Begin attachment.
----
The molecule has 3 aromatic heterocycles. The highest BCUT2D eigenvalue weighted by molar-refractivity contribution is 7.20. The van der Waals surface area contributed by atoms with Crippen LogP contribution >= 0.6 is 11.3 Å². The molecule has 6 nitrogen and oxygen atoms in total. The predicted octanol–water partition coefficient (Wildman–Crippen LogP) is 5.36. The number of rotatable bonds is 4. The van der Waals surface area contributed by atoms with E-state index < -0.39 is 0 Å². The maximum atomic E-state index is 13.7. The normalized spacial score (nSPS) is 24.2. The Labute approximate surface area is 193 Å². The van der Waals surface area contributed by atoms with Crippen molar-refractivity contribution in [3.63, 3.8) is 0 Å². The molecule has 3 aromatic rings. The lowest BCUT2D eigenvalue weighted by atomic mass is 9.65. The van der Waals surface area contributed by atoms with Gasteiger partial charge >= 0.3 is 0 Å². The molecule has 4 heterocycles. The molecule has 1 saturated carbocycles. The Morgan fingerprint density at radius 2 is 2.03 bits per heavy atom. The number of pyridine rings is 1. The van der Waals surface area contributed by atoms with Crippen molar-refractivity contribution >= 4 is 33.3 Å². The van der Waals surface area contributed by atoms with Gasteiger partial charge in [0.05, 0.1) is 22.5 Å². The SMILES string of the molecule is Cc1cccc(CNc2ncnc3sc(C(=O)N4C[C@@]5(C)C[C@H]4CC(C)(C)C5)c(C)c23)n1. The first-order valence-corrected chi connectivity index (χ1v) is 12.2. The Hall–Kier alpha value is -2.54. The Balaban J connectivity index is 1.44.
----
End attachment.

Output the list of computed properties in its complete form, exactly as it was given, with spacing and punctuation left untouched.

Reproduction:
The molecule has 3 aromatic heterocycles. The highest BCUT2D eigenvalue weighted by molar-refractivity contribution is 7.20. The van der Waals surface area contributed by atoms with Crippen LogP contribution >= 0.6 is 11.3 Å². The molecule has 6 nitrogen and oxygen atoms in total. The predicted octanol–water partition coefficient (Wildman–Crippen LogP) is 5.36. The number of rotatable bonds is 4. The van der Waals surface area contributed by atoms with E-state index < -0.39 is 0 Å². The maximum atomic E-state index is 13.7. The normalized spacial score (nSPS) is 24.2. The Labute approximate surface area is 193 Å². The van der Waals surface area contributed by atoms with Crippen molar-refractivity contribution in [3.63, 3.8) is 0 Å². The molecule has 3 aromatic rings. The lowest BCUT2D eigenvalue weighted by atomic mass is 9.65. The van der Waals surface area contributed by atoms with Gasteiger partial charge >= 0.3 is 0 Å². The molecule has 4 heterocycles. The molecule has 1 saturated carbocycles. The Morgan fingerprint density at radius 2 is 2.03 bits per heavy atom. The number of pyridine rings is 1. The van der Waals surface area contributed by atoms with Crippen molar-refractivity contribution >= 4 is 33.3 Å². The van der Waals surface area contributed by atoms with Gasteiger partial charge in [0.05, 0.1) is 22.5 Å². The SMILES string of the molecule is Cc1cccc(CNc2ncnc3sc(C(=O)N4C[C@@]5(C)C[C@H]4CC(C)(C)C5)c(C)c23)n1. The first-order valence-corrected chi connectivity index (χ1v) is 12.2. The Hall–Kier alpha value is -2.54. The Balaban J connectivity index is 1.44.